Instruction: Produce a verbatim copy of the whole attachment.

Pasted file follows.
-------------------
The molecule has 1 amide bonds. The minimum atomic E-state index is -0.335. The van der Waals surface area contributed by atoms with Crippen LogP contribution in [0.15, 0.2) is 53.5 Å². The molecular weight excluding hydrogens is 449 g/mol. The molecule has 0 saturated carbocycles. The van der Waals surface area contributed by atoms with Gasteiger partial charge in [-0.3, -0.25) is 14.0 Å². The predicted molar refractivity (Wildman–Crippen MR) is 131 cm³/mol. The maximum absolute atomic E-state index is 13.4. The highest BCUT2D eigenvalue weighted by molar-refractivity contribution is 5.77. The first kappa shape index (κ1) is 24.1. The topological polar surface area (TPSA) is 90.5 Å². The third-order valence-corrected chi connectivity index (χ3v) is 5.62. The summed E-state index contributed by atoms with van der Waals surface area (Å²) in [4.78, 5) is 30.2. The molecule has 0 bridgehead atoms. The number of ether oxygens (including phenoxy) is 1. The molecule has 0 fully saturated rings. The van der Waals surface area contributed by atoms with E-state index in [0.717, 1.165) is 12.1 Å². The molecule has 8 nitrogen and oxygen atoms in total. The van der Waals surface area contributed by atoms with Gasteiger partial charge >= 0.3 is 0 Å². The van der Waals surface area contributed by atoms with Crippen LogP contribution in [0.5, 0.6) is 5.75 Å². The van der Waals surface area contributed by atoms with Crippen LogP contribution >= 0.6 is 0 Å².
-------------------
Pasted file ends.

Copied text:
The molecule has 1 amide bonds. The minimum atomic E-state index is -0.335. The van der Waals surface area contributed by atoms with Crippen LogP contribution in [0.15, 0.2) is 53.5 Å². The molecular weight excluding hydrogens is 449 g/mol. The molecule has 0 saturated carbocycles. The van der Waals surface area contributed by atoms with Gasteiger partial charge in [-0.3, -0.25) is 14.0 Å². The predicted molar refractivity (Wildman–Crippen MR) is 131 cm³/mol. The maximum absolute atomic E-state index is 13.4. The highest BCUT2D eigenvalue weighted by molar-refractivity contribution is 5.77. The first kappa shape index (κ1) is 24.1. The topological polar surface area (TPSA) is 90.5 Å². The third-order valence-corrected chi connectivity index (χ3v) is 5.62. The summed E-state index contributed by atoms with van der Waals surface area (Å²) in [4.78, 5) is 30.2. The molecule has 0 bridgehead atoms. The number of ether oxygens (including phenoxy) is 1. The molecule has 0 fully saturated rings. The van der Waals surface area contributed by atoms with E-state index in [0.717, 1.165) is 12.1 Å². The molecule has 8 nitrogen and oxygen atoms in total. The van der Waals surface area contributed by atoms with Gasteiger partial charge >= 0.3 is 0 Å². The van der Waals surface area contributed by atoms with Crippen LogP contribution in [0.5, 0.6) is 5.75 Å². The van der Waals surface area contributed by atoms with Crippen LogP contribution >= 0.6 is 0 Å².